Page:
The official remarked that former Flint Mayor Dwayne Walling had "seized on this public panic" to advocate for a loan forgiveness from the state.

Even after Flint residents began to exhibit abnormally high levels of lead in their blood, a Sept. 24 email highlighting talking points for Snyder cited the normalcy of “seasonal exposure” to lead.

Officials pointed to children's increased contact with soil and outdoor paint during the summer months to the higher presence of lead in their blood.

The briefing also emphasized that the "replacement of service pipes on private property and any leaded plumbing materials within the home is the homeowner's responsibility."

State officials also accused the Flint’s government of “playing political football” with the lead exposure issue, and charged residents with “looking for someone to blame” in emails dated Sept. 25 and 26.

Snyder's chief of staff wrote that state environmental health officials felt that "some in Flint are taking the very sensitive issue of children's exposure to lead and trying to turn it into political football claiming the departments are underestimating the impacts on the populations and particularly trying to shift responsibility to the state."

The official added that the "real responsibility" rests with the county, city, and the Karegnondi Water Authority.

And while another email acknowledged "occasional less than savory aspects" of the water, those who voiced their concerns about lead levels were referred to as "the anti everything committee."

Then two emails on Oct. 18 reveal the state's oversight of an assessment by Miguel Del Toral, a water expert from the Environmental Protection Agency (EPA).

Months earlier, Deltoral had expressed concerns with the way the state had conducted its water tests in Flint. He suggested that the methods, which involved flushing the water before testing it, may have skewed the lead measurements.

"Folks tend to discount these values as anomalies, but particulate lead release is a normal part of the corrosion process and it is universal (common) in all systems. It's just that it's not captured as often by the infrequent LCR sampling.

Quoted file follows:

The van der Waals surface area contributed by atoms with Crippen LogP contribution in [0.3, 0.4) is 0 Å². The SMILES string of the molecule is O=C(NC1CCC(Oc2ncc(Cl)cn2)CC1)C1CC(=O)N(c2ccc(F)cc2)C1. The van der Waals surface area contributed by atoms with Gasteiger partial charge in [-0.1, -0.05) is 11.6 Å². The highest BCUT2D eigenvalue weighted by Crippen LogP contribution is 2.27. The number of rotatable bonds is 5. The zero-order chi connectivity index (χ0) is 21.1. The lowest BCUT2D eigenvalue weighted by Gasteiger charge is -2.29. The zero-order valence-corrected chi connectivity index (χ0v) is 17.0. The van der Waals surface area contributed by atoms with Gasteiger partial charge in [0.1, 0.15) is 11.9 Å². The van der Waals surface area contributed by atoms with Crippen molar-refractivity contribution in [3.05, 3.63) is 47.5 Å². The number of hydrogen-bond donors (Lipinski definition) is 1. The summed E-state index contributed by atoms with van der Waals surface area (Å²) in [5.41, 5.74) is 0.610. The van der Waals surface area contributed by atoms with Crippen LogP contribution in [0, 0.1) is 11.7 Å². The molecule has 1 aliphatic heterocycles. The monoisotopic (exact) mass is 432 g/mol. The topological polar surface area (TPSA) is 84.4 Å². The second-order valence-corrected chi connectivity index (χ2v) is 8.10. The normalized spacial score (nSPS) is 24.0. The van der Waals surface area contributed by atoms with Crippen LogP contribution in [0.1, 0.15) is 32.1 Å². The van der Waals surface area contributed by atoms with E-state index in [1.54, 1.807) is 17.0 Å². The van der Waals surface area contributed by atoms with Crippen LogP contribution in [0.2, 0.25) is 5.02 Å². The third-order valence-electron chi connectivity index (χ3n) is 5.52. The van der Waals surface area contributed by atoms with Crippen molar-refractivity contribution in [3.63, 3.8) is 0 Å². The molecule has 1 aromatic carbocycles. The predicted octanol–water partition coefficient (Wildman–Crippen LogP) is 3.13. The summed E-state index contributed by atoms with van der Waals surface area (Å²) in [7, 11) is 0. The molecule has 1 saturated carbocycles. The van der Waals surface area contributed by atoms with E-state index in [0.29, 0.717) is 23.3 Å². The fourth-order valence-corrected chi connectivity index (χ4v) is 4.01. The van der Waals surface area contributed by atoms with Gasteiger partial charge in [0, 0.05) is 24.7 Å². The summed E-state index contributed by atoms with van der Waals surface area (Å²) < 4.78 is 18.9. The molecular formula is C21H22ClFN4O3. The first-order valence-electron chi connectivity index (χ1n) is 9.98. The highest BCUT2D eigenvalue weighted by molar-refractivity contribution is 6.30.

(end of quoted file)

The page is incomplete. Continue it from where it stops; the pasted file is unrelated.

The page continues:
If systems are pre-flushing the tap the night before collecting LCR compliance samples (MDEQ still provides these instructions to public water systems) this clears particulate lead out of the plumbing and biases the results low by eliminating the highest lead values."

"The city can't just flush in advance of taking the compliance samples, they have to flush the lines on a regular basis," he added.

Deltoral had sent another email in April detailing his concerns.

"Given the very high lead levels found at one home and the pre-flushing happening in Flint, I'm worried that the whole town may have much higher lead levels than the compliance results indicated," he wrote.

BuzzFeed News has reached out to Del Toral for more information.

By year's end, the Flint Water Advisory Task Force wrote a letter accusing the Department of Environmental Quality of failing to effectively handle the situation.

The task force, which was appointed by Snyder, reached out to him on Dec. 29, 2015.

"We believe the primary responsibility for what happened in Flint rests with the Michigan Department of Environmental Quality (MDEQ). Although many individuals and entities at state and local levels contributed to creating and prolonging the problem, MDEQ is the government agency that has responsibility to ensure safe drinking water in Michigan. it failed in that responsibility and must be held accountable for that failure."

This week, Snyder addressed the crisis head-on in his annual address to state lawmakers.

"To you, the people of Flint, I say tonight as I have before, I am sorry and I will fix it," Snyder said. "No citizen of this great state should endure this kind of catastrophe. Government failed you — federal, state and local leaders — by breaking the trust you place in us."

Read the full collection of emails here.